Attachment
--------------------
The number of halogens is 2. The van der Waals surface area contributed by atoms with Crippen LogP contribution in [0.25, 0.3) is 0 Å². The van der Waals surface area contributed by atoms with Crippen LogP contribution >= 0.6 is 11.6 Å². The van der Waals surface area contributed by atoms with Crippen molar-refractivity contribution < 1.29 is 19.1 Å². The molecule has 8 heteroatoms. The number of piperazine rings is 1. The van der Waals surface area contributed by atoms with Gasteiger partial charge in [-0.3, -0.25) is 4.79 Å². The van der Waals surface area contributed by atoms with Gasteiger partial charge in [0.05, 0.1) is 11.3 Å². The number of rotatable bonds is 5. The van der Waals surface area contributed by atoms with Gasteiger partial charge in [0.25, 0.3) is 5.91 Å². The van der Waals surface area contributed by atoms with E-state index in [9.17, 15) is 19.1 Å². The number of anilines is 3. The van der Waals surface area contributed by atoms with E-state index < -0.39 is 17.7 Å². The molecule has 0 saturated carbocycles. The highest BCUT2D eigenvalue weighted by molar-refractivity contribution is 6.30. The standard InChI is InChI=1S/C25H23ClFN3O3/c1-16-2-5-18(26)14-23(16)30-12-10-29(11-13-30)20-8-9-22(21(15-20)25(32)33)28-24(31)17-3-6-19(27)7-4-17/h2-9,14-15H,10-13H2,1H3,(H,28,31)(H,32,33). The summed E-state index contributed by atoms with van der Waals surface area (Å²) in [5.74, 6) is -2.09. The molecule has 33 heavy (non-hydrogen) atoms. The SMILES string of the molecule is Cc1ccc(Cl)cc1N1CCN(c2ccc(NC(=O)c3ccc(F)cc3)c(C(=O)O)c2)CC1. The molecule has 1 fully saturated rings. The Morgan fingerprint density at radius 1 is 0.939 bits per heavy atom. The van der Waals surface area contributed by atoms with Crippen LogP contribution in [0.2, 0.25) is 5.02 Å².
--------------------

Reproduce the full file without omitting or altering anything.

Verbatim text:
The number of halogens is 2. The van der Waals surface area contributed by atoms with Crippen LogP contribution in [0.25, 0.3) is 0 Å². The van der Waals surface area contributed by atoms with Crippen LogP contribution >= 0.6 is 11.6 Å². The van der Waals surface area contributed by atoms with Crippen molar-refractivity contribution < 1.29 is 19.1 Å². The molecule has 8 heteroatoms. The number of piperazine rings is 1. The van der Waals surface area contributed by atoms with Gasteiger partial charge in [-0.3, -0.25) is 4.79 Å². The van der Waals surface area contributed by atoms with Gasteiger partial charge in [0.05, 0.1) is 11.3 Å². The number of rotatable bonds is 5. The van der Waals surface area contributed by atoms with Gasteiger partial charge in [0.25, 0.3) is 5.91 Å². The van der Waals surface area contributed by atoms with E-state index in [9.17, 15) is 19.1 Å². The number of anilines is 3. The van der Waals surface area contributed by atoms with E-state index < -0.39 is 17.7 Å². The molecule has 0 saturated carbocycles. The highest BCUT2D eigenvalue weighted by molar-refractivity contribution is 6.30. The standard InChI is InChI=1S/C25H23ClFN3O3/c1-16-2-5-18(26)14-23(16)30-12-10-29(11-13-30)20-8-9-22(21(15-20)25(32)33)28-24(31)17-3-6-19(27)7-4-17/h2-9,14-15H,10-13H2,1H3,(H,28,31)(H,32,33). The summed E-state index contributed by atoms with van der Waals surface area (Å²) in [5.74, 6) is -2.09. The molecule has 33 heavy (non-hydrogen) atoms. The SMILES string of the molecule is Cc1ccc(Cl)cc1N1CCN(c2ccc(NC(=O)c3ccc(F)cc3)c(C(=O)O)c2)CC1. The molecule has 1 fully saturated rings. The Morgan fingerprint density at radius 1 is 0.939 bits per heavy atom. The van der Waals surface area contributed by atoms with Crippen LogP contribution in [0.2, 0.25) is 5.02 Å².